(8)  In a Psalm so full of wisdom, we may read this verse without thinking about its message.  David recalled the Lord speaking to his heart “Come and talk with me,” and the Lord’s invitation spoken once is heard twice in the mind of David.  Yes, David recalls, I have received the invitation!

We hear the Lord’s invitation to come to Him as well, over and over as He whispers to our spirits and through His Word. “Come to me, all of you who are weary and carry heavy burdens, and I will give you rest.” (Matthew 11:28)  “Anyone who is thirsty may come to me! Anyone who believes in me may come and drink!  For the Scriptures declare, ‘Rivers of living water will flow from his heart.’” (John 7:37) The royal scepter is raised!

Most certainly, we are not event crashers!   The invitation is real – The pleasure of our company is requested. The royal scepter, the sacrificial Son, has been extended and has made it possible for us to enter His presence.  There is no need to enter through the service entrance or walk along the perimeter of the room as one who should not attend.  “So let us come boldly to the throne of our gracious God. There we will receive his mercy, and we will find grace to help us when we need it most.” (Hebrews 4:16)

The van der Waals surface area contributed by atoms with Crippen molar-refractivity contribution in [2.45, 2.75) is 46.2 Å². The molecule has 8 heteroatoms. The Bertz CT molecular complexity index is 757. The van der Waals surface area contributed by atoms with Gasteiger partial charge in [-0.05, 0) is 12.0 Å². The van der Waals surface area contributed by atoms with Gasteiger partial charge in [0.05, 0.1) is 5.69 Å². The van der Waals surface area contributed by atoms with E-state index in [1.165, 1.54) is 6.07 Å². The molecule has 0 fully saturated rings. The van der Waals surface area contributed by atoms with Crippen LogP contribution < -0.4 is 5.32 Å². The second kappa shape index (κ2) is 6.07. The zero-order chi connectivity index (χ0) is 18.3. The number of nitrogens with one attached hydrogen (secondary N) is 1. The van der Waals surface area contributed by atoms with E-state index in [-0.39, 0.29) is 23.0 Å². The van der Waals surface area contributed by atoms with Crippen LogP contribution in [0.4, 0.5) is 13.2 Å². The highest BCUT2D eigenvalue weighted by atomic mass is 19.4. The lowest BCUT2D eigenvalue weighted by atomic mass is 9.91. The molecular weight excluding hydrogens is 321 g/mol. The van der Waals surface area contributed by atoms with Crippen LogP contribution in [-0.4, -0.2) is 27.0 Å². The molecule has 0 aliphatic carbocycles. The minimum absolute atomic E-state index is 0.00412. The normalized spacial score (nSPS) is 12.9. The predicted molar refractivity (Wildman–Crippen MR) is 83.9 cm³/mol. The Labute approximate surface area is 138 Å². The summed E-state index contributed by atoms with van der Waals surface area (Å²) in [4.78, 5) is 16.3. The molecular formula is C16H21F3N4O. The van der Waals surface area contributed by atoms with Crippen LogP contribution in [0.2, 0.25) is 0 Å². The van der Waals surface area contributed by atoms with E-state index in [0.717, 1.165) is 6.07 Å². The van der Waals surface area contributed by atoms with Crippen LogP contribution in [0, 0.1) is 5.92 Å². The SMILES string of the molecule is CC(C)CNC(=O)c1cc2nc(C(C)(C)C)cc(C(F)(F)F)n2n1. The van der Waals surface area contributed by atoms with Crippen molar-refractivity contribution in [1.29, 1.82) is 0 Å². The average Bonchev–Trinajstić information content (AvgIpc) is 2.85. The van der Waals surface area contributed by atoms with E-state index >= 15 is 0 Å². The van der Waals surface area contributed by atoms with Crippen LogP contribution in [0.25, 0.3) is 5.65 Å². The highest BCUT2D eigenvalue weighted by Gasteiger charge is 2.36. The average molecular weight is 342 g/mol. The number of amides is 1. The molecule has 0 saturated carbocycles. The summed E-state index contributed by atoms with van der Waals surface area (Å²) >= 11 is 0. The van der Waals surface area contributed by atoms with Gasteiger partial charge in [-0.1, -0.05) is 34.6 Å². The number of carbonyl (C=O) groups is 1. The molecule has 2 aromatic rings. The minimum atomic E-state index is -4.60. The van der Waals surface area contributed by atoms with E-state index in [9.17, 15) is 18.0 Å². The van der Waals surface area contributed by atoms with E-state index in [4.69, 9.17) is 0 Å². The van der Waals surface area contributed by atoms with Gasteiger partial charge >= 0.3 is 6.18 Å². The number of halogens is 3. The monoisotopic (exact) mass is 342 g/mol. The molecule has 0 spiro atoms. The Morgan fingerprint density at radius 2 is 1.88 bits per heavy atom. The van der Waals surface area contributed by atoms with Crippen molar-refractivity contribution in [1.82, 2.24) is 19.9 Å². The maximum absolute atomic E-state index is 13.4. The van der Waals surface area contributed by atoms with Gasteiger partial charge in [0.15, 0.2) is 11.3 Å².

Clearly, the invitation has been given.  Will we stick it in a drawer with all the miscellaneous items of our lives?  Or will we respond along with David and say, Lord, I am coming.”  This day, this hour, I am coming to you, and tomorrow and the days that follow, I accept your invitation to come.

P.S.  The favor of your reply is requested. 

Moving Forward: How could I ignore such a regal invitation from the King!  Lord, I am coming – I will touch the royal scepter! 

Tomorrow @ Job 19-20

Romans 15-16 (NLT) 

Discover His heart: He burdens our hearts to ambitiously reach the lost 

@ Romans 15